Amongst my many vices (cracking my toes, copious amounts of reality television), I love British soap operas. Chief amongst them, Emmerdale, Coronation Street and Eastenders (notice how they are in chronological order by airing time?) What I appreciate most about soap operas here in the UK is the the realnesses, the lack of filter. You see every pimple, the bad makeup jobs (hello, Kat Slater!), the real life situations. They differ from the over the top dramatics of US soaps where women wakeup airbrushed in evening gowns to have breakfast or have died 15 times and miraculously come back from the dead to have a baby that comes of age in 6 months.
In 6 years, I have watched scenes that have brought me to tears and made me understand and appreciate my experiences. There was the Corrie storyline of Pancreatic Cancer (shortly after losing two loved ones to cancer, I took a break from the show) which resulted in assisted suicide. There were the battles with mental health issues, grooming and male rape.
But last night, I felt an affinity with a character that I have never felt…. Aidan Connor shares his last moments with his loved ones as he struggles with every fibre of his being to tell them he loves. He will be dead in the morning. Dead by suicide. For the past few months he has been behaving strangely. A few weeks ago we see him rescue a letter from the post with no further explanation. It turns out he saved a suicide letter addressed to his family after changing his mind…..
Many years ago when I was in my mid-twenties I spent time in an inpatient mental health hospital (is that what they call them?). I walked out of my office on lunch break, drove to Walgreen’s and took a bottle of Advil PM. This is the first time I disclosed this so clearly. I called my best friend to tell her goodbye and sat in the car and waited to go to sleep. I was in physical pain, walking, talking, thinking, looking someone in the eye was torture. I wasn’t successful. Obviously, because I am still here. My view at that time was that I was a failure, in life, love, work, in general, a waste. In a twist of fate, when I returned to work from the hospital, I was promoted (depression can really skew your self esteem and perspective).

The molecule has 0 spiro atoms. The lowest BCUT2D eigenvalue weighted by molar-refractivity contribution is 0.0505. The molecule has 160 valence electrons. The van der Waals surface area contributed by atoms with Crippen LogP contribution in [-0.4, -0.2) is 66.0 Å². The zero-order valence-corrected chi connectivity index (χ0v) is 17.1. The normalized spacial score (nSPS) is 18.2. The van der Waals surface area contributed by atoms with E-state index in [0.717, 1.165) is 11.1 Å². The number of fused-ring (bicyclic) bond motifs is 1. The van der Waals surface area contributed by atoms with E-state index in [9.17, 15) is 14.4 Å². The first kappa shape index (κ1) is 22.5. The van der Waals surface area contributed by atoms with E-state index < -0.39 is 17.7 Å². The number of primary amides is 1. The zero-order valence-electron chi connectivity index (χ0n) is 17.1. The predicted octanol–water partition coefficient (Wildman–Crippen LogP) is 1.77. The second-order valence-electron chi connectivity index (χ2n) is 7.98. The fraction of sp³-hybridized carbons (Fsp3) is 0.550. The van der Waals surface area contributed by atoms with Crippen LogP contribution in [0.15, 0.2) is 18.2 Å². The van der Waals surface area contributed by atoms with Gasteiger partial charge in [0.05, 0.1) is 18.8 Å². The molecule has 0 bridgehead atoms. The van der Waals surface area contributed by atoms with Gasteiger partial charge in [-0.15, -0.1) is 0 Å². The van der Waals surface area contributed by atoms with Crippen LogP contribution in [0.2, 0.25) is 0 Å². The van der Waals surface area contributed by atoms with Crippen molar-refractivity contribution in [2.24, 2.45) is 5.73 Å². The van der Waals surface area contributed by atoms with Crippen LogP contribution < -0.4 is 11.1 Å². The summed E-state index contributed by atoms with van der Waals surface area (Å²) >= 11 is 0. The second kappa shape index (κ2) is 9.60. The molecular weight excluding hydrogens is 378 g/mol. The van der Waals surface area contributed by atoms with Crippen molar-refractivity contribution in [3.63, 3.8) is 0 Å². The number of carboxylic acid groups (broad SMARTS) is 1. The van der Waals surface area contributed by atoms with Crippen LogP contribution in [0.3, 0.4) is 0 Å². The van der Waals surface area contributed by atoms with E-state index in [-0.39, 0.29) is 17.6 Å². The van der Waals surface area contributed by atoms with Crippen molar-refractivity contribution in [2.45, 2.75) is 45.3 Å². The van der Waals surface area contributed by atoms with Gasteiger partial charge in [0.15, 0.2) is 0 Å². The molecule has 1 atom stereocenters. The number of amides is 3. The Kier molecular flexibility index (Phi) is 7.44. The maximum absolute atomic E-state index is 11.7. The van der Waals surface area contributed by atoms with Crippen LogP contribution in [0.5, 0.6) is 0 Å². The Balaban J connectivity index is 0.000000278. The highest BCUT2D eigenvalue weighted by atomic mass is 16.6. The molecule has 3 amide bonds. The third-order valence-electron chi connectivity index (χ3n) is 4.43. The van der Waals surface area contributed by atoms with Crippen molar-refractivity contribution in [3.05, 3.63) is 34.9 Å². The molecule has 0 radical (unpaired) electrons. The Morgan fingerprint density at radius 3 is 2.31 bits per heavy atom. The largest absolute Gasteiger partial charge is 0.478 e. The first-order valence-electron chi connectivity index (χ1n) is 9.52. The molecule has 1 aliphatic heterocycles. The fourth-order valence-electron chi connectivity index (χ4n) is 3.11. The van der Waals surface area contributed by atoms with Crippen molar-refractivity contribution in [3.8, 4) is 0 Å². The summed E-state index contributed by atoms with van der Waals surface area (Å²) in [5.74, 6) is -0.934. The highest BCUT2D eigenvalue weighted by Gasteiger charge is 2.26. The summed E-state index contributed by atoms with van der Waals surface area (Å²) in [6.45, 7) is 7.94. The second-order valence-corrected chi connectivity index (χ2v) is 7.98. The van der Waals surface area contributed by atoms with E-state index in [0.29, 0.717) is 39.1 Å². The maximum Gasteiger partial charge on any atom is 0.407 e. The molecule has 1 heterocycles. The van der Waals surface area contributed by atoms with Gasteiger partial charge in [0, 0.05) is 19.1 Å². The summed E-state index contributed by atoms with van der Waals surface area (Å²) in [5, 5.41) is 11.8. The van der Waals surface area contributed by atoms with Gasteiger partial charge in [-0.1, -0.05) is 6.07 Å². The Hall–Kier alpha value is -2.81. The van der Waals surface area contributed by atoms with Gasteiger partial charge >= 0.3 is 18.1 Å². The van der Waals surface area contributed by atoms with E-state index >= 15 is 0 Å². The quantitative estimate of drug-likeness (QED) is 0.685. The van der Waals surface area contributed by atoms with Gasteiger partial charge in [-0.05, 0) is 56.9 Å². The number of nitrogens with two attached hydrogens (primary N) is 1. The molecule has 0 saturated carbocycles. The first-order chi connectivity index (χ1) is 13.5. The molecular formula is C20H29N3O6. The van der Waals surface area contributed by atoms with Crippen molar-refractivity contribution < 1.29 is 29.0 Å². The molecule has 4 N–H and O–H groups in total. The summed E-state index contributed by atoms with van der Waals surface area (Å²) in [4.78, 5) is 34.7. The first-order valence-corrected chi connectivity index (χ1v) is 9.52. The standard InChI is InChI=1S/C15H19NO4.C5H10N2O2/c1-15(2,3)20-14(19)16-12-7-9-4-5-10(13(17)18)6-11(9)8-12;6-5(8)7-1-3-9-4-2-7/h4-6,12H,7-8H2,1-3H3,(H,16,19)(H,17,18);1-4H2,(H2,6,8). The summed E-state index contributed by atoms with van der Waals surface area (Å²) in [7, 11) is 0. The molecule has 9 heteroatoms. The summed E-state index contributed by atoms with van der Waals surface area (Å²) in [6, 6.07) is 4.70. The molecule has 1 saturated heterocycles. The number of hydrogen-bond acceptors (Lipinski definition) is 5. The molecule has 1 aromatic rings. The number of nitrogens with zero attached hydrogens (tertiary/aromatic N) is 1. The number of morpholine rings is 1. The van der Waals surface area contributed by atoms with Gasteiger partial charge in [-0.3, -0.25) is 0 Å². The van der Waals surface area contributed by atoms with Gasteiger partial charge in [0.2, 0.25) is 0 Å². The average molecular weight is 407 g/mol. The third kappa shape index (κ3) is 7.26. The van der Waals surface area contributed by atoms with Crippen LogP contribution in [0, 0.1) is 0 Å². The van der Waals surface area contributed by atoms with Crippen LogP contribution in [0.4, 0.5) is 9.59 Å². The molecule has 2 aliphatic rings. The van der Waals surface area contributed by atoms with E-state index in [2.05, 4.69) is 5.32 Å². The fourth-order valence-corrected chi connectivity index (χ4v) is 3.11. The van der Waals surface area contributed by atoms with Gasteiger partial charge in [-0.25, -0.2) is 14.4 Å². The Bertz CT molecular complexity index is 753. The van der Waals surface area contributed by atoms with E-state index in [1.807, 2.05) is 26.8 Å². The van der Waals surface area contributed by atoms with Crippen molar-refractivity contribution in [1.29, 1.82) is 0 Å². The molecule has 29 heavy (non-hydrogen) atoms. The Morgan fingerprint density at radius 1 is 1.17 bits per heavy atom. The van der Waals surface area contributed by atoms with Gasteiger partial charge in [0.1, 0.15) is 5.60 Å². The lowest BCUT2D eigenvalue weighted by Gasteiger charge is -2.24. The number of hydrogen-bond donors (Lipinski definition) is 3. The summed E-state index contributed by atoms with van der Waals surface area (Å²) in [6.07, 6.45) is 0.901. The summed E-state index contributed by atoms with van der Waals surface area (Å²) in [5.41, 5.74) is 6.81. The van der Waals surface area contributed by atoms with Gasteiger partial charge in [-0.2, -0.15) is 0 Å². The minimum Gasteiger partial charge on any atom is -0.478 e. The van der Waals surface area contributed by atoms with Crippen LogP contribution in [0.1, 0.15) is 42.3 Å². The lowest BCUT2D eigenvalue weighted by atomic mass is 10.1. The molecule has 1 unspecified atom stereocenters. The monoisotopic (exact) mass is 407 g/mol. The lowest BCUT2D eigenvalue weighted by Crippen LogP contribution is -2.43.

Upon my release, there were rumours of what happened. Boston is small and people like gossip. I denied the truth to most and glossed over what happened to others. It was shameful to have attempted such an act, to be black and tried this. This was before it was cool to be expressive and mournful. The few people that did know I was clinically depressed simply told me to get over it, get out of the doldrums like I was wearing a pair of stinky shoes I could simply change for a shiny pair of Louboutins.
Watching Coronation Street last night, I felt a liberation, a freedom to be myself, to feel awkward for no reason whatsoever. When Aidan is in the pub while everyone is celebrating and he is disconnected, I felt as if I were him, standing in a Reggae club in Boston surrounded by all of my friends wanting to die, to slit my wrists and drop on the floor like a sack of potatoes.
I haven’t wanted to throw myself in front of a bus for two years. This is progress! Things that would have broken me months ago, years ago give me perspective now. I want to thank the writers, actors, directors and producers at Coronation Street for having the foresight to recognise this problem and the delicacy to portray it so accurately.
I am not advocating suicide or suicide ideation. I am merely appreciative of the space to discuss mental health issues and that it is expanding, lessening the stigma and hopefully saving lives at the same time.
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